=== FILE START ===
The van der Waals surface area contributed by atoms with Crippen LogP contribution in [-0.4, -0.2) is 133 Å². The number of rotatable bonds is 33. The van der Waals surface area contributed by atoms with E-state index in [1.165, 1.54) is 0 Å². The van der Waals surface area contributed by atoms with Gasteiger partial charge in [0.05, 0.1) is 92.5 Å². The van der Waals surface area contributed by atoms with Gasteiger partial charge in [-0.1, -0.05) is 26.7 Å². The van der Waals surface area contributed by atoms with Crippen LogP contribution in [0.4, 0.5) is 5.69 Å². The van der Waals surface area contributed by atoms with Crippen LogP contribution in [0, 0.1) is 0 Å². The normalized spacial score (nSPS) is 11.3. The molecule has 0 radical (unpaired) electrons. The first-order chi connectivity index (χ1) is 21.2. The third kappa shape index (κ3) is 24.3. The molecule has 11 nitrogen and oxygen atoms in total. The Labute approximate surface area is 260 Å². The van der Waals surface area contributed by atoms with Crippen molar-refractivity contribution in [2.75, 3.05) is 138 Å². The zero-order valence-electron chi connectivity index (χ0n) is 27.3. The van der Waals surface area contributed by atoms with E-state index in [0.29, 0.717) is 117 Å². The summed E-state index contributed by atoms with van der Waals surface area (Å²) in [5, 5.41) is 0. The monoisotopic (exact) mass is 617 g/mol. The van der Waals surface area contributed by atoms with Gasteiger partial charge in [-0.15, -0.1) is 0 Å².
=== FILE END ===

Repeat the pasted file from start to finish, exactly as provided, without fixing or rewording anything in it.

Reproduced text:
The van der Waals surface area contributed by atoms with Crippen LogP contribution in [-0.4, -0.2) is 133 Å². The number of rotatable bonds is 33. The van der Waals surface area contributed by atoms with E-state index in [1.165, 1.54) is 0 Å². The van der Waals surface area contributed by atoms with Gasteiger partial charge in [0.05, 0.1) is 92.5 Å². The van der Waals surface area contributed by atoms with Gasteiger partial charge in [-0.1, -0.05) is 26.7 Å². The van der Waals surface area contributed by atoms with Crippen LogP contribution in [0.4, 0.5) is 5.69 Å². The van der Waals surface area contributed by atoms with Crippen LogP contribution in [0, 0.1) is 0 Å². The normalized spacial score (nSPS) is 11.3. The molecule has 0 radical (unpaired) electrons. The first-order chi connectivity index (χ1) is 21.2. The third kappa shape index (κ3) is 24.3. The molecule has 11 nitrogen and oxygen atoms in total. The Labute approximate surface area is 260 Å². The van der Waals surface area contributed by atoms with Crippen molar-refractivity contribution in [2.75, 3.05) is 138 Å². The zero-order valence-electron chi connectivity index (χ0n) is 27.3. The van der Waals surface area contributed by atoms with E-state index in [0.29, 0.717) is 117 Å². The summed E-state index contributed by atoms with van der Waals surface area (Å²) in [5, 5.41) is 0. The monoisotopic (exact) mass is 617 g/mol. The van der Waals surface area contributed by atoms with Gasteiger partial charge in [-0.15, -0.1) is 0 Å².